Carter is an insurance adjuster whose longing for creative expression spills over sometimes into his accident reports.
1. If you’ve read any of my previous books—specifically The Rent Collector or The Orphan Keeper, both serious works—and are expecting the same tone in Christmas by Accident, you will be disappointed. Christmas by Accident is a tongue-in-cheek tale that makes light-hearted fun of the many sentimental Christmas stories published every year. In essence, I make fun of sappy Christmas stories by telling a slightly sappy Christmas story.
2. The original working title was The Christmas Carol Angel Box Wish, because all the best nouns are taken. The publisher deemed it too long and changed the name to Christmas by Accident—which makes it sound like a bad Hallmark movie, but I think that’s the point. Know that it’s a fun Christmas read and yes, like all Hallmark movies, there is romance in the story. 🙂
3. My path to becoming a published author is closely reflected in the main character, Carter Cross. With no experience, but a thought stuck in my head that wouldn’t go away, I decided I could write a book. I’m saying that if someone wants to understand what I’m like as a person, the thoughts that roll through my head, my writing journey, read Christmas by Accident.
4. In the story I pay subtle homage to many Christmas classics, perhaps borrowing a line of dialogue from one or including an obscure quotation from another. While some references are obvious, others are subtle. A fun game as you read is to see how many you can find.
5. I have funny children (funny ha-ha, not funny peculiar), who married witty spouses. When I needed a clever line, I often turned to family. I’d send off a group email spelling out the scene and then let them each take their best shot to fill in what was needed—and I was never disappointed.
6. As a marketer at heart, I enrolled the help of my two-year-old granddaughter to make an egglessnog video (explained below), because who doesn’t love watching a chatty two-year old cook in the kitchen? Check out this link. It’s worth watching.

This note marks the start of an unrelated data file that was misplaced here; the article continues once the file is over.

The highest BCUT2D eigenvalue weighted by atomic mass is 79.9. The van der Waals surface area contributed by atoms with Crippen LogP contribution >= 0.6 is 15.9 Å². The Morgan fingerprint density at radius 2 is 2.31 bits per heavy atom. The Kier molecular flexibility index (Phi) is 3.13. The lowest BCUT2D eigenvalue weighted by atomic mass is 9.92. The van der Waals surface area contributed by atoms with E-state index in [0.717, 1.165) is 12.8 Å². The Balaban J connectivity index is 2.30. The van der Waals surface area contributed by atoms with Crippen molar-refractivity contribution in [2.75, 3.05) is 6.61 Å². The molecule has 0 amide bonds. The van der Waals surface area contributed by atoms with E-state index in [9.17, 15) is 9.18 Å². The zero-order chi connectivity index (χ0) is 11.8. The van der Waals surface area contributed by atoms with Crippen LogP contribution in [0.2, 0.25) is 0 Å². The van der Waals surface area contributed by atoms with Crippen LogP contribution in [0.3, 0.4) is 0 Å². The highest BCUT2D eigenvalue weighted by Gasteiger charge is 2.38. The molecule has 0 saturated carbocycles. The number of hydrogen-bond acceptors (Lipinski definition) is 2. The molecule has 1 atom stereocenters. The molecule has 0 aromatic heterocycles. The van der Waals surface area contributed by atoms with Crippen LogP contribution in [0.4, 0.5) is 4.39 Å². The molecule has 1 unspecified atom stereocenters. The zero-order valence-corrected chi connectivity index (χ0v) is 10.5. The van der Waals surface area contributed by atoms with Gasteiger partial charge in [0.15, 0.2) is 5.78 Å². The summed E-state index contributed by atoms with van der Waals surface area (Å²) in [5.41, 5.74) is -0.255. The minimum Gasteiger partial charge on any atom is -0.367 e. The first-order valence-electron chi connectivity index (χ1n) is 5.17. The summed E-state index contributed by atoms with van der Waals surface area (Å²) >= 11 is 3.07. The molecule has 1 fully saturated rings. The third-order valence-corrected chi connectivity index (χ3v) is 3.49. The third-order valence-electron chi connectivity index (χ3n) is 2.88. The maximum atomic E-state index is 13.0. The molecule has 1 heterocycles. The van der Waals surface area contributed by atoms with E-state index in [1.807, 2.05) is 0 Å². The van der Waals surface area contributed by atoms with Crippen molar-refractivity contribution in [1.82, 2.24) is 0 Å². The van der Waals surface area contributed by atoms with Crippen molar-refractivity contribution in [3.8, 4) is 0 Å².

7. Now to egglessnog. As a kid I loved eggnog, until I realized it’s made with raw eggs—Ew, gross!—and I haven’t been able to drink it since. That changed when I discovered egglessnog (eggnog made without eggs). I spent days perfecting the recipe (which I included at the back of the book, since it plays a part in the story) and you won’t want to miss it. It’s even more delicious than real eggnog!
8. André the chef is based on a real person I met serendipitously in Denmark. He creates some of the most amazing desserts on the planet—seriously.
9. The self-written obituary at the end of the story is heartfelt and close to what I’d like to have as my own.
10. There are no accidents—especially at Christmas.
About the Author
Camron Wright was born and raised in Salt Lake City, Utah. He has a master’s degree in Writing and Public Relations from Westminster College.
He has owned several successful retail stores in addition to working with his wife in the fashion industry, designing for the McCall Pattern Company in New York.
Camron began writing to get out of attending MBA school at the time, and it proved the better decision. His first book, Letters for Emily, was a Readers Choice Award winner, as well as a selection of the Doubleday Book Club and the Literary Guild. Letters for Emily has been published in North America, Japan, Australia, New Zealand, Germany, Korea, the Netherlands, and China.
His next book, The Rent Collector, won Best Novel of the Year from the Whitney Awards and was a nominee for the prestigious International DUBLIN Literary Award. The Orphan Keeper won Book of the Year, Gold accolades in Multicultural Fiction from Foreword Reviews, and was winner of Best General Fiction from the Whitney Awards.
His latest book, In Times of Rain and War (and the one he calls his most ambitious), released in April, 2021.
Camron lives with his wife, Alicyn, just south of Salt Lake City at the base of the Wasatch Mountains. He is the proud father of four children, all girls but three.
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